THE $99.00 ESPRESSO
There it was in the latest KMart
catalogue; a $99.00 (US$77.00) pump espresso machine badged by Black &
Decker. At that price it was just too good to resist, so I nipped out and
picked one up. I realised that as with similar Sunbeam and Breville
espresso machines, this one would be made in China, and would be mostly
plastic and aluminium, but even if I simply disassembled it and removed
the pump I would have recovered more than half my money.
So, with the machine in the box, tools
and a camera I set out to determine exactly how good (or bad) a $99.00
machine could be.
comes packed in "egg carton" recycled paper material.
||Included in the
box are 2 x 120ml china cups & saucers and a teensy (150ml?)
is the first disappointment; VERY lightweight with a DEEP aluminium
filter holder and only a single shallow filter basket. According to
the manual, this is for both single and double shots.
is stainless steel, held in place with a brass water distribution
nut. A bit short on holes, it won't be that good at spreading the
water. The group collar is some sort of ABS plastic, which might get
brittle with age.|
basket (on the left) is very similar to the Saeco single filter,
middle, and only holds 7g of coffee at most. The Saeco double is on
the right. Diameter is just under 53mm. The filter basket actually
has internal markings for 1 & 2 cups of coffee, which represent
about 3 & 6g of coffee respectively(!).
heating up for about 30 minutes, it's time to try a shot. Flush
about 30ml of water, lock & load, press button. The portafilter
design "blows bubbles" of crema, but after 25 seconds I've got a
rather pale 30ml shot. Coffee used was Espresso Meridionale ground
on my standard setting.|
thermostat in the styrofoam cup trick gives a maximum temperature
over 5 shots of 84°C, which is definitely too cool.
||But the water
debit is about 95 ml in 10 seconds, which is fine. A check of the
steaming capacity shows that this is surprisingly good too, although
the steam is a little "wet".|
|Time to turn off
the machine, let it cool down and do a bit of disassembly. Removing
the water distribution nut, the showerscreen and the (surprisingly
long) spring and nipple valve lets about 150ml or so of water out.
Hang on a minute...
be a thermoblock machine! Taking off the top reveals a proper
aluminium boiler, estimated capacity about
|Internally this is a well
built and finished machine, with boiler furniture similar to
much more expensive machines. Interesting feature is the boiler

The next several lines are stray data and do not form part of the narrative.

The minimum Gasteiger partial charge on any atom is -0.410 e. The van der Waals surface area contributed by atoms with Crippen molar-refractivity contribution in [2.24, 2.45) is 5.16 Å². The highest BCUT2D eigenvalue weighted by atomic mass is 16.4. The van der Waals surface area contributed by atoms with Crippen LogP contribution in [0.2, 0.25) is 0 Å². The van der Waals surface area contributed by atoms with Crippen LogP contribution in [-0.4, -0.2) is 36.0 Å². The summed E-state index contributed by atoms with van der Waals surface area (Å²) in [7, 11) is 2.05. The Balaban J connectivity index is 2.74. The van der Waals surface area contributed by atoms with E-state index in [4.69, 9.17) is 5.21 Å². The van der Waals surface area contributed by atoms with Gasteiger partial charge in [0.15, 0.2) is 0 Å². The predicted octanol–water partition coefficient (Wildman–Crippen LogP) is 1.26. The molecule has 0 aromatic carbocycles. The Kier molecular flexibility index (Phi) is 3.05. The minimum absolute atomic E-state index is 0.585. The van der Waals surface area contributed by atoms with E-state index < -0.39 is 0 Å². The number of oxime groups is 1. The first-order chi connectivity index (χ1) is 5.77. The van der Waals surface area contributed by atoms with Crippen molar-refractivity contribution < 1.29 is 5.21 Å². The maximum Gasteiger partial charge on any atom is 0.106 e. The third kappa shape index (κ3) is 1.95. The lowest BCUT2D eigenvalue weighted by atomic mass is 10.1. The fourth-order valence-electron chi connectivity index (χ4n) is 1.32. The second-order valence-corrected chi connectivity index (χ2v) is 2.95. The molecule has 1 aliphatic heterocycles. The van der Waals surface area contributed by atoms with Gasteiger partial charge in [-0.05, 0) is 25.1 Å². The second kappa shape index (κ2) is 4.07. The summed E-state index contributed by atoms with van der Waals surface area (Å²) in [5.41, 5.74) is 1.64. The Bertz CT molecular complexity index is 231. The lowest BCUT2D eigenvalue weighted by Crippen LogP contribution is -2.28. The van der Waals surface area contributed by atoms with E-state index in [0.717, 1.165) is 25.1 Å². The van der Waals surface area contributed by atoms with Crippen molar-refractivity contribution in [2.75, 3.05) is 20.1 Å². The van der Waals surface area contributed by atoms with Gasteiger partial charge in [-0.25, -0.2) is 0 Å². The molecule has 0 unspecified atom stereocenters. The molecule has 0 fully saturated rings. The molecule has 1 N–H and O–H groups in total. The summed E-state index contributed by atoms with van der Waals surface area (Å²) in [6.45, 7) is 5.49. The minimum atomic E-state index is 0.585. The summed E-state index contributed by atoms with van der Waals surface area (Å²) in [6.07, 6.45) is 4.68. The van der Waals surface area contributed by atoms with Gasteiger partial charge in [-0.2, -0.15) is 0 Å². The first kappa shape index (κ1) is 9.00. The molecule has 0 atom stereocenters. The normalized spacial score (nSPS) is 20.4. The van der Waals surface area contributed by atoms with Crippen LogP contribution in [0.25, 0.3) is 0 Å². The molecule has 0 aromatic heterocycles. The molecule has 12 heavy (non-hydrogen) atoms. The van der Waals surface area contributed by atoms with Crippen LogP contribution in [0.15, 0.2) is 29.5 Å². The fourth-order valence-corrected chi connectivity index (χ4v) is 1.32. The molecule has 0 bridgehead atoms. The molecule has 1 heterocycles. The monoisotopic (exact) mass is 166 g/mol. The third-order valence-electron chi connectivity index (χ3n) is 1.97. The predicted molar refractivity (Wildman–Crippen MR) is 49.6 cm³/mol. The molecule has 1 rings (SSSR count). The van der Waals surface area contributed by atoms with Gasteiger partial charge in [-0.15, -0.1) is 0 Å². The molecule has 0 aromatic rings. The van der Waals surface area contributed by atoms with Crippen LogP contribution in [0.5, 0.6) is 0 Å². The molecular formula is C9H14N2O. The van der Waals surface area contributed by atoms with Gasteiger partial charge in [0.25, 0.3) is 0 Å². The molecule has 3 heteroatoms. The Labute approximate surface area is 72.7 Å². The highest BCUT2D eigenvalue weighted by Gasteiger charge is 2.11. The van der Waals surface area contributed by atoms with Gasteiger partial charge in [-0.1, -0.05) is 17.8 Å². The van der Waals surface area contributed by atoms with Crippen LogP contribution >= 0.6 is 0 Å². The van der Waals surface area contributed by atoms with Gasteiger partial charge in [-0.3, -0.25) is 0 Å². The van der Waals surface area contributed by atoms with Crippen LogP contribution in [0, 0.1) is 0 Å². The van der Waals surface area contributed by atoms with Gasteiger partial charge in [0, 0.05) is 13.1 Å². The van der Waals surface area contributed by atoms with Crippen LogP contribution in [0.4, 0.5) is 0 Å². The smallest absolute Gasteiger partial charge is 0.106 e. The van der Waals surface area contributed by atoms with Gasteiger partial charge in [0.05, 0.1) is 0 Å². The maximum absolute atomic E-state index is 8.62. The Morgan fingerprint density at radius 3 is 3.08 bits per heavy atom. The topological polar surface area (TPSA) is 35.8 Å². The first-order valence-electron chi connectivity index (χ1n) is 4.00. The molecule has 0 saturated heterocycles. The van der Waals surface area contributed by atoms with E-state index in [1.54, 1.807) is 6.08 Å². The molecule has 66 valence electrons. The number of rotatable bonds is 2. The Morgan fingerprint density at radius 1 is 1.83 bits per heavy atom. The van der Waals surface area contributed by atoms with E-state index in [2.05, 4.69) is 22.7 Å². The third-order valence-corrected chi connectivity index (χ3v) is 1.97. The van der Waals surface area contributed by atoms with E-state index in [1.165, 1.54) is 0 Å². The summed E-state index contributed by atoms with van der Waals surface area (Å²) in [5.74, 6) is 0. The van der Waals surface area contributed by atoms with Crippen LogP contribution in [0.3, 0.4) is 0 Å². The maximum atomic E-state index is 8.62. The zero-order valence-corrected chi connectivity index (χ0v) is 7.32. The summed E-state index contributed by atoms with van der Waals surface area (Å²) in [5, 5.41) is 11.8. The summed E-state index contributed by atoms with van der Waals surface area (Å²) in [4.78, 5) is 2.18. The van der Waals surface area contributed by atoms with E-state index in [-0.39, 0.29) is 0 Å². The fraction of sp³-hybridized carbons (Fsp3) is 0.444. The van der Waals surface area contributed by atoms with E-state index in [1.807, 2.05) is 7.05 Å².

pressure release valve, first time I've seen one like this on a
domestic machine, and the teflon pipe which carries the steam from
the boiler to the valve, and then to the steam wand. Both the pump
and the boiler pressure release valves feed back into the
reassemble, but first I checked out the group gasket. It appears to
be made from high temperature silicone rather than the usual
back together, I try "temperature surfing", turning the "steam"
switch on for 10 seconds before starting to brew. This gives a water
temperature of 90°C!|
|So It's load up
the portafilter, tamp and pull a "surfed" shot. Now THAT'S more like
spectacular, certainly not a "god shot", but it is an acceptable
|Mind you, I
doubt that I could jam any more coffee in the filter basket, but I'm
looking at those Saeco baskets with a bit of speculation.
diameter of the portafilter seems just 0.5mm too small for the Saeco
baskets, and it is only aluminium. I'm contemplating a bit of work
plastic "froth aider" from the steam wand reveals a more or less
normal single hole steam tip. Much easier to clean, better microfoam
||The teensy jug's
a bit disappointing though, very thin and flimsy, feels more like
tin than stainless steel.|
So what's the conclusion? Well, I reckon
that the machine has a brilliant pump and boiler set up, badly let
down by poor thermostat settings and a ridiculous portafilter and basket.
You CAN'T make an espresso with 3g of coffee. Oh, and the "drip tray"
holds about one drip, if that. At $99.00 it would be an OK "one espresso
at a time" machine if you couldn't afford anything better. You CAN
get a decent espresso if you know what you're doing, which is more than
can be said for most thermoblock machines, but the potential is there for
even better. I really wish they'd left out the cups & jug and put in a
better portafilter and a double basket.
I have access to a fair range of
thermostats, and I'm going to see what I can do with the interior of the
portafilter and the Saeco baskets. Who knows, a bit of inexpensive
tweaking may turn a $99.00 machine into the something much
I have a new article up at http://www.coffeeco.com.au/articles/glossary.html
, an Illustrated glossary of espresso terminology, which should make it
much easier to communicate with my customers, as we’ll both have a
picture of what I’m talking about.
The Imat machines are once again in stock, and should start shipping by Friday 5th
of March. I’ve also committed to the import of a “high-end” heat
exchanger machine, and we’re in the process of working out final
transport details now. More on this next month.